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dark chocolate

Over the last few years, scientists have published research touting the benefits of chocolate. In response to this trend, researchers at Harvard University, led by nutritionist and epidemiologist Eric Ding, PhD, analyzed 24 of the most comprehensive studies on cocoa (cocoa, which can be used interchangeably with the word “cacao,” refers to the powder derived from cacao beans; cocoa/cacao powder is the base of all chocolate).

Published in The Journal of Nutrition, the review focused on the effects of cocoa flavonoids — the powerful antioxidant compounds found in cacao beans — on the risk for cardiovascular disease. Cocoa was shown to lower blood pressure, decrease bad LDL cholesterol and raise good HDL cholesterol. Cocoa flavonoids improve blood flow, which in turn may boost a person’s overall energy, cognitive performance and sexual function. The researchers also found that flavonoid-rich cocoa could help prevent or improve diabetes by improving insulin resistance.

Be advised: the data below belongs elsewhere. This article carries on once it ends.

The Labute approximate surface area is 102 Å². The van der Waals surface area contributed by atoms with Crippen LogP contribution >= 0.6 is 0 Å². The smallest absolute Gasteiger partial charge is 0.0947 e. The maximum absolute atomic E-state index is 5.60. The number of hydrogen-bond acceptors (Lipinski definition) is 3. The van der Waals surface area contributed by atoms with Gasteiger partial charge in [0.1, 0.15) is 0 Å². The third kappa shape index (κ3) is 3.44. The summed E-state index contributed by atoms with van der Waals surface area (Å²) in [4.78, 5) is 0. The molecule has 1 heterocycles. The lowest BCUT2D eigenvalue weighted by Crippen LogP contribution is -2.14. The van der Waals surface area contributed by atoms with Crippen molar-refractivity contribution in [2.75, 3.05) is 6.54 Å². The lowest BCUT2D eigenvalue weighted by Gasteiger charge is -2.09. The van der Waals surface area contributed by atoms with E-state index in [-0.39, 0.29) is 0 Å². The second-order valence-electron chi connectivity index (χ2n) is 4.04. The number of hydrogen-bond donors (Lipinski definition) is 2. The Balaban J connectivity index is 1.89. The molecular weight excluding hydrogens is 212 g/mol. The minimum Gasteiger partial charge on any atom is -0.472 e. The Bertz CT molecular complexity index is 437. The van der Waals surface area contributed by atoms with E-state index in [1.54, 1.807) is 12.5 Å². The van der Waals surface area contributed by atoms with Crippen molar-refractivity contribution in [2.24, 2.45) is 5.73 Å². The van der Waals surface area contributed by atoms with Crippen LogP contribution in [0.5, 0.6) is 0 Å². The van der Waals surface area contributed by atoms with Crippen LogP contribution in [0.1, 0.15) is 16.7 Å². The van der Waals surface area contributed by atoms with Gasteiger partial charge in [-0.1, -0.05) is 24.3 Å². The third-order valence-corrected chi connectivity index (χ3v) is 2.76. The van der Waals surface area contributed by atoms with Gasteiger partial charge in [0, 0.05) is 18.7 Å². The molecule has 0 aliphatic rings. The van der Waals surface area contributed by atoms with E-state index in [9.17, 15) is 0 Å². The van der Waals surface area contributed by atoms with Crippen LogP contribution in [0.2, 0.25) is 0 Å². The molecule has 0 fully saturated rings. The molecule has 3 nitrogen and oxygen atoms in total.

Cocoa can benefit people of any age or gender, and it is effective for both healthy folks and those already at risk for cardiovascular disease and diabetes, says Ding.

It’s important to note, though, that the study looked at natural cocoa flavonoids, which tend to be sparse in common commercial milk chocolate bars. Mass-market chocolate products also tend to contain high amounts of sugars and may also contain trans fats (both of which work against cardiovascular health and worsen diabetes).

When shopping for chocolate, choose the darkest variety you can find — the higher in cocoa the better — and look at the ingredients list to make sure cocoa beans, or a variation like cacao, cocoa mass or chocolate liquor, are the first ingredient. If you’re concerned about extra calories, sugar or saturated fat intake, experts advise sticking to around 1 ounce of dark chocolate per day.

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